WASHINGTON, DC – U.S. Senators Gary Peters and Debbie Stabenow today introduced a package of bills that would increase pipeline safety in and around the Great Lakes and account for the unique needs of the Great Lakes ecosystem. The bills announced today would raise liability caps for Great Lakes pipeline operators; expand and clarify U.S. Secretary of Transportation’s authority to suspend or shut down unsafe oil pipelines; strengthen federal review of oil spill response plans; increase transparency surrounding oil spill response and clean up plans; and create a Center for Expertise in the Great Lakes region to study freshwater oil spills.
Michigan Environmental Council President Chris Kolb praised the pipeline safety legislation introduced Wednesday by U.S. Sens. Gary Peters and Debbie Stabenow.
“The only way to prevent a catastrophic oil spill in the Straits of Mackinac is to shut down Enbridge’s Line 5 pipeline as quickly as possible. Until that happens, the public deserves better information about the pipeline, and Enbridge must be held to higher standards, including increasing the company’s liability to reflect the unthinkable economic and environmental costs of an oil spill in the Great Lakes,” said Kolb.
“The Great Lakes ecosystem is unlike any other in the world, and many existing pipeline safety rules and regulations do not adequately protect this precious resource from a disastrous oil spill,” said Senator Peters, a member of the Senate Commerce, Science, and Transportation Committee. “Senator Stabenow and I are working together to hold Great Lakes pipeline operators to the highest standards and help protect against the catastrophic consequences of a worst-case spill that would endanger our environment and the multi-billion shipping, tourism and fishing industries supported by the Great Lakes.”
“We cannot allow another devastating pipeline break like the one that dumped a million gallons of oil in to the Kalamazoo River in 2010,” said Senator Stabenow. “The bills we are announcing today will help protect the Great Lakes and other areas in Michigan from future spills by requiring stronger safeguards and oversight of oil pipelines.”
The provisions Peters and Stabenow introduced include:
Increasing liabilities for oil spill clean-up and damages: Pipelines crossing the Great Lakes, including Enbridge’s Line 5 underneath the Straits of Mackinac, are currently classified as “onshore” despite crossing through miles of open water and are thus held to less stringent regulatory standards than offshore pipelines. The Peters-Stabenow bill would create a special classification for Great Lakes pipelines so they are held to the same stringent liability standards as offshore pipelines, meaning operators would be responsible for covering all oil spill clean up costs, up to $133.65 million in economic damages and providing proof of financial ability.
Last year, Senators Peters and Stabenow sent a letter to former Secretary of Transportation Anthony Foxx urging him to classify pipelines crossing the Great Lakes as offshore.
Expanding DOT emergency authority to shut down pipelines: This legislation will build on legislation signed into law last year expanding the Secretary of Transportation’s emergency authority to shutdown pipelines in the case of an unsafe conditions. This would include a violation of established operating conditions; inadequate capabilities to respond to a potential incident; or inadequate financial resources to cover costs associated with clean-up and damages for a potential incident.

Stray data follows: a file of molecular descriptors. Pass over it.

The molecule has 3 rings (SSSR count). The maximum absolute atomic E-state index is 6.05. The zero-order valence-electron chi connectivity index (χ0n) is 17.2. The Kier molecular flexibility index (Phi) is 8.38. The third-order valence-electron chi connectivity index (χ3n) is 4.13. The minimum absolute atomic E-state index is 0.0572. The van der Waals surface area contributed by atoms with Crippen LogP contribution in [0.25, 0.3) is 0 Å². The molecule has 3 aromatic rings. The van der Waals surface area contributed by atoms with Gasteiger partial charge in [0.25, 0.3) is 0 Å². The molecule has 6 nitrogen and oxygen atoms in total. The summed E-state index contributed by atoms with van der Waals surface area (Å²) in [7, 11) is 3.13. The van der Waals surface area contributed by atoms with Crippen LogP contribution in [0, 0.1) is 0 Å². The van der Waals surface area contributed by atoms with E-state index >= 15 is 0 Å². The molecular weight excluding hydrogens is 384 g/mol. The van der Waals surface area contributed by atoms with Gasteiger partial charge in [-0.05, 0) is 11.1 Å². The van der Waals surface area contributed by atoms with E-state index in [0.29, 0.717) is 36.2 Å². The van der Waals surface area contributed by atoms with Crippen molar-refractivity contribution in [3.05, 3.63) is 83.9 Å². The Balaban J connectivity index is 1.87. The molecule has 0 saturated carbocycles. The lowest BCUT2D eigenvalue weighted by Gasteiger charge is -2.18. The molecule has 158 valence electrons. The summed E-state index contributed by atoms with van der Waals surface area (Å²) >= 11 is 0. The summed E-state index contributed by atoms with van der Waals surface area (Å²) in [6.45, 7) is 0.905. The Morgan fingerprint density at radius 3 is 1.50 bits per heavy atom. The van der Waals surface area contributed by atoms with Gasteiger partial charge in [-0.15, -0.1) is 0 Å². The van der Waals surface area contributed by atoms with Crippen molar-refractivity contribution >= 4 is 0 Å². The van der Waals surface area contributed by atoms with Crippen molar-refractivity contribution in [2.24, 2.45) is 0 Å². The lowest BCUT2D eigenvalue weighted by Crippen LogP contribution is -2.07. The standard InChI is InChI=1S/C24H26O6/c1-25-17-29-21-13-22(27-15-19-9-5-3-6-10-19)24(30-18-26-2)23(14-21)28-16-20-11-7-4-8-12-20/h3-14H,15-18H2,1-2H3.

U.S. Coast Guard and EPA review of oil spill response plans: This Stabenow-Peters bill would require both the U.S. Coast Guard and EPA – the two primary federal agencies responsible for oil spill response and clean up – to review oil pipeline operator response plans that are submitted to the Pipeline and Hazardous Material Safety Administration (PHMSA). Currently, both agencies have the option to review these plans but are not required to by law.
Increasing transparency: Currently, the Pipeline and Hazardous Material Safety Administration (PHMSA) is responsible for collecting, reviewing, and storing pieces of information from pipeline operators – such as facility response plans – that are available through cumbersome and costly Freedom of Information Act requests. Under the new legislation, PHMSA would be required to make facility response plans available online, where they can be more easily reviewed, while still protecting propriety and sensitive security information through exclusion at the Secretary of Transportation’s discretion.
U.S. Coast Guard Center for Expertise for Great Lakes: Last week, the Commerce Committee passed Peters-led amendment to create a U.S. Coast Guard Center of Expertise in the Great Lakes focused on studying the impacts of oil spills in freshwater environments. Most current oil spill response technologies were developed for saltwater environments and are less effective in freshwater. The Coast Guard has previously established several Centers of Expertise (COEs) on topics ranging from liquefied gas shipping to towing vessel issues to offshore safety.
“The bills introduced by Senators Peters and Stabenow will increase transparency and federal scrutiny of Line 5 and will help to improve the safety of pipelines across Michigan. We applaud Senators Peters and Stabenow for their continued leadership as we work to get this pipeline out of the Great Lakes, where it never should have been built,” said Kolb.
These actions build on previous efforts by Senators Peters and Stabenow to increase pipeline safety in the Great Lakes. In 2015, Peters and Stabenow introduced legislation to strengthen pipeline oversight and improve response plans for oil spills under ice-covered waters. These provisions were included in the Protecting our Infrastructure of Pipelines and Enhancing Safety Act, or PIPES Act, which was signed into law by President Obama last year.